After the death of her husband and the destruction of their home in Corrales, New Mexico, Margarita Martinez moved to Largo Canyon in 1904 with her children. The family dry farmed corn, beans, peas and pumpkins. They also raised goats and cattle as well as having a herd of burros (BLM). Margarita died in 1919 from a wagon accident (Sheftel 2012). The property was then taken over by her daughter Isabel and son-in-law Luis Tafoya (for which the canyon is named after). Although a land patent had been filed for the homestead in 1935 by Isabel and Luis, due to errors, the homestead remained on public lands (BLM).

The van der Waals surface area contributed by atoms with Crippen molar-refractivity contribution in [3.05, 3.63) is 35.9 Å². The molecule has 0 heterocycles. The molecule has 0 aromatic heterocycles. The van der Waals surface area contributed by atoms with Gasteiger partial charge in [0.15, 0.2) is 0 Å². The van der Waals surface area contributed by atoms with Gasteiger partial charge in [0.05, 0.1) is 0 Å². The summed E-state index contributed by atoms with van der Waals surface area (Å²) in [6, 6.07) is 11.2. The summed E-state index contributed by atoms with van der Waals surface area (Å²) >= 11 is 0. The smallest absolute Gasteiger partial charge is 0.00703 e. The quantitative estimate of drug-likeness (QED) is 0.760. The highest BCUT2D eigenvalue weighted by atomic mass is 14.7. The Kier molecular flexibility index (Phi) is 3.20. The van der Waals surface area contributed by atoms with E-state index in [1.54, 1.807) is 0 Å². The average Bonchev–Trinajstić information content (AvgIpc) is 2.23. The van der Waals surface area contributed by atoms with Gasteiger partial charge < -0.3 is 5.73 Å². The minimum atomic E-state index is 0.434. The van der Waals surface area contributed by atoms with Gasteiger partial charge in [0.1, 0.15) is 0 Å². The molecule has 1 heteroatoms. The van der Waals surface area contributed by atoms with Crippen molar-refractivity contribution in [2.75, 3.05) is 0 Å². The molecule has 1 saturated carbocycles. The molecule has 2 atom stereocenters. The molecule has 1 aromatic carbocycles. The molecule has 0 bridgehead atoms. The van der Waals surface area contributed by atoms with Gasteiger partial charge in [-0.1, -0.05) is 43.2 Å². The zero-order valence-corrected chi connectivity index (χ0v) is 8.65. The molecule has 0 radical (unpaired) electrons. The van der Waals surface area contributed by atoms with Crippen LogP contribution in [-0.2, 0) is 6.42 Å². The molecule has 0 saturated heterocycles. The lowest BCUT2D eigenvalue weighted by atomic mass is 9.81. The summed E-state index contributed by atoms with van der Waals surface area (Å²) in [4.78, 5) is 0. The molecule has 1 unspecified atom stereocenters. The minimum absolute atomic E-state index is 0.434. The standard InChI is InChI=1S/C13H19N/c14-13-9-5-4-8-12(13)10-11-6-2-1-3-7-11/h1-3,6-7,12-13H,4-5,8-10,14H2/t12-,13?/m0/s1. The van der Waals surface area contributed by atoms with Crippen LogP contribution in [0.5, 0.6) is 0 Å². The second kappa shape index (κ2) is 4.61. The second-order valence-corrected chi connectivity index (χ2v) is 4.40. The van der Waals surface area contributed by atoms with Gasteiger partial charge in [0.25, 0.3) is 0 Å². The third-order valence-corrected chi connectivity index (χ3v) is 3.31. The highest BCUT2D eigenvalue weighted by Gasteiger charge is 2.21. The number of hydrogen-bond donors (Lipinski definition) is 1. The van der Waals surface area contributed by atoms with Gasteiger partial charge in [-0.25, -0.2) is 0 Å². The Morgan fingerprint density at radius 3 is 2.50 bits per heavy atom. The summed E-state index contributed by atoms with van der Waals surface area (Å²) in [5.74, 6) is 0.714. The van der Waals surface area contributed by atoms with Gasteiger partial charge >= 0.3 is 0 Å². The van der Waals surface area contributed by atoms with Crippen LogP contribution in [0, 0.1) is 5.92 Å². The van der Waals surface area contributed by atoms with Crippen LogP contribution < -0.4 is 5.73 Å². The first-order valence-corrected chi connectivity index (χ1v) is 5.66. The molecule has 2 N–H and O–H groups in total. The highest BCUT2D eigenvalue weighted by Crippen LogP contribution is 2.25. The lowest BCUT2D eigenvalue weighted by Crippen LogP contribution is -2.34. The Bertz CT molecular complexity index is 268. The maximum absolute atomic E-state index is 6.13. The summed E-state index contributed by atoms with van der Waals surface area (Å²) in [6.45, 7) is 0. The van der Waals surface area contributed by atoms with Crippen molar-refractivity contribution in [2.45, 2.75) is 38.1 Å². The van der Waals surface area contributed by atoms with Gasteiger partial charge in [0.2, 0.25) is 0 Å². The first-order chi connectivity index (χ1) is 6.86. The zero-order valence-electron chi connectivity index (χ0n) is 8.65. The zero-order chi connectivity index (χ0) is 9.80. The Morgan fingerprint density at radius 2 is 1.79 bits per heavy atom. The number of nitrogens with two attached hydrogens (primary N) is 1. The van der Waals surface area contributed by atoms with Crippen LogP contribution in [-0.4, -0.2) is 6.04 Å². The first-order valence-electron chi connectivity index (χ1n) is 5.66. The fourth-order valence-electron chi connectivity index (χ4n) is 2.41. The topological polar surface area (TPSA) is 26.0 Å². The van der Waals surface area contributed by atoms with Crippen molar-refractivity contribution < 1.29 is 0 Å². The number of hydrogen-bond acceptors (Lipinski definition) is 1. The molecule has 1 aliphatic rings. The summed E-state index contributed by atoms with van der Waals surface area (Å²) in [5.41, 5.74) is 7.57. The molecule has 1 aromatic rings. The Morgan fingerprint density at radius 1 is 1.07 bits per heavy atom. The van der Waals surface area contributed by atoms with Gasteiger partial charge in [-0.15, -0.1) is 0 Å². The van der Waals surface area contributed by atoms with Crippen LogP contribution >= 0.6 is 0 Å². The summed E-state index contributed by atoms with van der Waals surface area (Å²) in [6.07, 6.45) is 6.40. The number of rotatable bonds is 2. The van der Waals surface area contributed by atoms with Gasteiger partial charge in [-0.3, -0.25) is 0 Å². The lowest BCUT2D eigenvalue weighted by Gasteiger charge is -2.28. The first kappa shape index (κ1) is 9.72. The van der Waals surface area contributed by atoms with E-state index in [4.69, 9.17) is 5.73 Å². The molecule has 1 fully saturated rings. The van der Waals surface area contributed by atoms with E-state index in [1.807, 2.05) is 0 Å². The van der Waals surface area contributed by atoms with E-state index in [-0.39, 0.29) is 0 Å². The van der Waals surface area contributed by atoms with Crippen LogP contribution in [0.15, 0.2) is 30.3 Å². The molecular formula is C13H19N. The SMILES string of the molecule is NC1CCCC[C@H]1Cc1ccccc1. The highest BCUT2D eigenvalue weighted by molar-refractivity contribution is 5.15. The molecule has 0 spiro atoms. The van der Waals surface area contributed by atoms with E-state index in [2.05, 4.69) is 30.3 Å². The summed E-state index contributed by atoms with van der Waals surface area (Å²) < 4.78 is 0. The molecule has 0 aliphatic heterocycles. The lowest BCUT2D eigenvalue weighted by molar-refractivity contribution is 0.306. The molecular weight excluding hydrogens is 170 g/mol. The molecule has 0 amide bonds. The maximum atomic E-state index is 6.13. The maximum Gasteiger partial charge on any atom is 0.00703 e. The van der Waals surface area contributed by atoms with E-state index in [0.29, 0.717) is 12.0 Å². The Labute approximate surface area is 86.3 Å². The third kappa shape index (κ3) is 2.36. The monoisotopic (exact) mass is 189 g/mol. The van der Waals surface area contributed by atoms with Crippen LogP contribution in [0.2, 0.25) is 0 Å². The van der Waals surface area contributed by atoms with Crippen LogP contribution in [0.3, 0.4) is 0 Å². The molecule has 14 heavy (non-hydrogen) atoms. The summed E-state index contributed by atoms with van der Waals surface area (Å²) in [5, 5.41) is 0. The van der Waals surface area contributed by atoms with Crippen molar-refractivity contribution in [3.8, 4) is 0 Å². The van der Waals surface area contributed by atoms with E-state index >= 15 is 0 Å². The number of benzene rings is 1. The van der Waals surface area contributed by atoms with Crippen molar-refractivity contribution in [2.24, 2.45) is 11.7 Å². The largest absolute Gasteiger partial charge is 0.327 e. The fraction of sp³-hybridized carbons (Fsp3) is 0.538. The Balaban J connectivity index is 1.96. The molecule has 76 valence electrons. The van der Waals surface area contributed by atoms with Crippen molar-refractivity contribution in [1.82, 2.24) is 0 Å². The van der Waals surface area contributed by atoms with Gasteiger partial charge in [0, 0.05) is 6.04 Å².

This Spanish-American homestead has the traditional stone laid wall construction with viga/latilla style roofing. Construction of the main dwelling occurred in 1908 (room adjacent to the boulder) and expanded in 1922 (three additional rooms). One room was constructed using the jacal construction technique (Gregory 2016). The property was sold and abandoned in 1943.
Bureau of Land Management
6482 ft / 1975 m
Someone in fair hiking condition;
Distance less than 200 feet;
Elevation gain less than 20 feet.
Gregory, Carrie J. 2016
Cultural Traditions of Abandoned Rural Cultural Landscapes. Association of Preservation Technology Bulletin, Journal of Preservation Technology 47:29-35 2016.
Sheftel, Janice 2012
Field Trip Report, San Juan Basin Archaeological Society. November 2012.